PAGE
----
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200 Paintings – Goudstikker Heirs and the Netherlands
The art collection of Jacques Goudstikker was acquired by the Nazi commander Hermann Göring under suspicious circumstances during the Second World War. A large part of the collection was recovered by the Allied Forces after the war and it was subsequently returned to the Netherlands where it was labelled “Dutch national property”. The first part of these items was bought back by Goudstikker’s wife under a settlement agreement of 1952. The Dutch Government returned the second part – 200 paintings – to Marei Von Saher (the only surviving heir of Jacques Goudstikker) in 2006 based on a recommendation of the Dutch Restitution Committee.
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Adoration of the Magi – Gentili di Giuseppe Heirs and Museum of Fine Arts Boston
In February 2000, the heirs of the renowned Jewish art collector Federico Gentili di Giuseppe initiated negotiations with the Museum of Fine Arts (MFA) Boston on the restitution of the painting “Adoration of the Magi”, by Corrado Giaquinto. The painting had been sold at an auction in 1941. In October 2000, the heirs reached a part purchase-part donation agreement with the MFA Boston.
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Auschwitz Suitcase – Pierre Lévi Heirs and Auschwitz-Birkenau State Museum Oswiecim and Shoah Memorial Museum Paris
After an initial unsuccessful attempt to negotiate the dispute regarding a suitcase between the heirs of the Holocaust victim Pierre Lévi and the Auschwitz Birkenau State Museum in Oswiecim, the heirs decided to file a restitution claim against the Museum. The parties eventually settled with the help of the Shoah Memorial Museum in Paris and agreed to a long-term loan of the suitcase at the Shoah Memorial Museum.
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Biccherna Panel – Anonymous Heirs and British Library
In 2013, the British Library was contacted by the heirs of A.S. Drey, a Munich firm whose assets were sold off by Nazis in 1936. The heirs requested the return of the “Biccherna Panel” and lodged a claim with the UK Spoliation Advisory Panel, which found in favour of the claimants. However, following negotiations, the heirs accepted compensation in lieu of return, allowing the Biccherna Panel to remain in the British Library.
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Blumengarten – Deutsch Heirs and Moderna Museet Stockholm
The heirs of Holocaust victims Otto Nathan Deutsch made several requests to the Moderna Museet Stockholm for the restitution of the painting “Blumengarten (Utenwarf)” (1917) by Emil Nolde
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Buste d’un jeune garçon – Héritiers Gentili di Giuseppe et Art Institute de Chicago
En 1999, les héritiers de l’important collectionneur d’art de confession juive Federico Gentili di Giuseppe ont contacté l’Art Institute de Chicago afin d’obtenir la restitution d’un buste de Francesco Mochi (« Buste d’un jeune garçon »). Ce buste avait été vendu en France lors d’une vente par la suite annulée par les juges français car constitutive de spoliation.
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Buste de Diane – Pologne et Auktionshaus im Kinsky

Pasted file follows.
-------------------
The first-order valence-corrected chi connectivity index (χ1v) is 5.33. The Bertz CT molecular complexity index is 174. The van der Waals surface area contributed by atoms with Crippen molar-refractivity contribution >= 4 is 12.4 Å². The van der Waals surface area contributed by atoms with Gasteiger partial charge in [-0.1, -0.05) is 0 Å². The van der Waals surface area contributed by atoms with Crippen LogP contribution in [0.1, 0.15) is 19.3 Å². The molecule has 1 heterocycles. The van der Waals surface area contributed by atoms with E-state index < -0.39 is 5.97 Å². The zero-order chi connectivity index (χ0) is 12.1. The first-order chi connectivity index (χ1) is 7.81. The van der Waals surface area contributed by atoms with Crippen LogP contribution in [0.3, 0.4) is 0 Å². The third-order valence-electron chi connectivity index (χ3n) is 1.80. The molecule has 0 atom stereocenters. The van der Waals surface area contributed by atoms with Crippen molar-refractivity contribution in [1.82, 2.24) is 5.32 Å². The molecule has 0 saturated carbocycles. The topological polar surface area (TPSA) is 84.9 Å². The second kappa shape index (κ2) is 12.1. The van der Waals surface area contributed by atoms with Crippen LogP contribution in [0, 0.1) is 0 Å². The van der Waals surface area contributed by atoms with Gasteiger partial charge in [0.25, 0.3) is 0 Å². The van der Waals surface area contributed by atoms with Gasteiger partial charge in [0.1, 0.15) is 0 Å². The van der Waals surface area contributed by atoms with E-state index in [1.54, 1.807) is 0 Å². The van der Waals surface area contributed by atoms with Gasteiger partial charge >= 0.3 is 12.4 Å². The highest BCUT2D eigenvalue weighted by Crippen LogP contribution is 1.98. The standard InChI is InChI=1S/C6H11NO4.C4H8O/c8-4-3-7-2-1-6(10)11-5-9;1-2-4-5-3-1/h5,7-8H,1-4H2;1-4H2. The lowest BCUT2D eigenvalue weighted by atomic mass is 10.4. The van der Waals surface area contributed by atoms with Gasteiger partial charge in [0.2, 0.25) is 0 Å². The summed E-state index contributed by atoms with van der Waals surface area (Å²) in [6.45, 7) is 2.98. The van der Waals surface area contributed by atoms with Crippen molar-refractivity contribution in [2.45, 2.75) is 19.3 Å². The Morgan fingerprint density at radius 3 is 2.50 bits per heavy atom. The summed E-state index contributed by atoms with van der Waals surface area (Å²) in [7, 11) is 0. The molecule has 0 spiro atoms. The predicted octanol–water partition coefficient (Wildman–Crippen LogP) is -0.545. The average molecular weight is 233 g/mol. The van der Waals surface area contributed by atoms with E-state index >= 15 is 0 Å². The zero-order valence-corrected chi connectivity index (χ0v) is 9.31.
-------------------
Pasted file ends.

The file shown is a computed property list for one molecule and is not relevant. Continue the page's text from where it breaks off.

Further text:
En juin 2015, le Ministère de la culture polonais apprend qu’un buste de Diane, spolié durant la Seconde Guerre mondiale et disparu depuis, va prochainement être vendu à Vienne par la maison de vente Auktionshaus im Kinsky. Le Ministère contacte alors la société Art Recovery International. Avec l’aide de cette dernière et de l’Ambassadeur ainsi que du Consul général de Pologne en Autriche, le buste est restitué à la Pologne le 18 décembre 2015.
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Christ and the Samaritan Woman at the Well – Gross-Eisenstädt Heirs and Museum de Fundatie
In 1933, Jewish businessman and art collector Richard Semmel was forced to leave Berlin and sell parts of his art collection for economic survival. Among the works was the Italian painting Christ and the Samaritan Woman at the Well, which was bought by Dirk Hannema, a Dutch museums director. Since 1964, the painting has been in the Museum de Fundatie, which Hannema founded and to which he donated the painting.
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Christ Carrying the Cross Dragged by a Rascal – Gentili di Giuseppe Heirs v. Italy
In 1941, the painting “Christ Carrying the Cross Dragged by a Rascal” by Girolamo Romanino was confiscated by Nazi-controlled French authorities from Federico Gentili di Giuseppe – an Italian of Jewish descent living in Paris – and then sold at auction.
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Cranach Diptych – Goudstikker Heirs and Norton Simon Museum
The Cranach diptych “Adam and Eve” was presumably part of Jacques Goudstikker’s collection looted by the Nazis during the Second World War. For several years, Goudstikker’s sole heir, Marei von Saher, and the Norton Simon Museum have led unsuccessful negotiations regarding the heir’s restitution claim. Notwithstanding the support received by the State of California and by several organizations, Marei von Saher’s claims in replevin were dismissed by both the District Court for the Central District of California and by the Court of Appeals for the Ninth Circuit. The heir’s battle is still ongoing.
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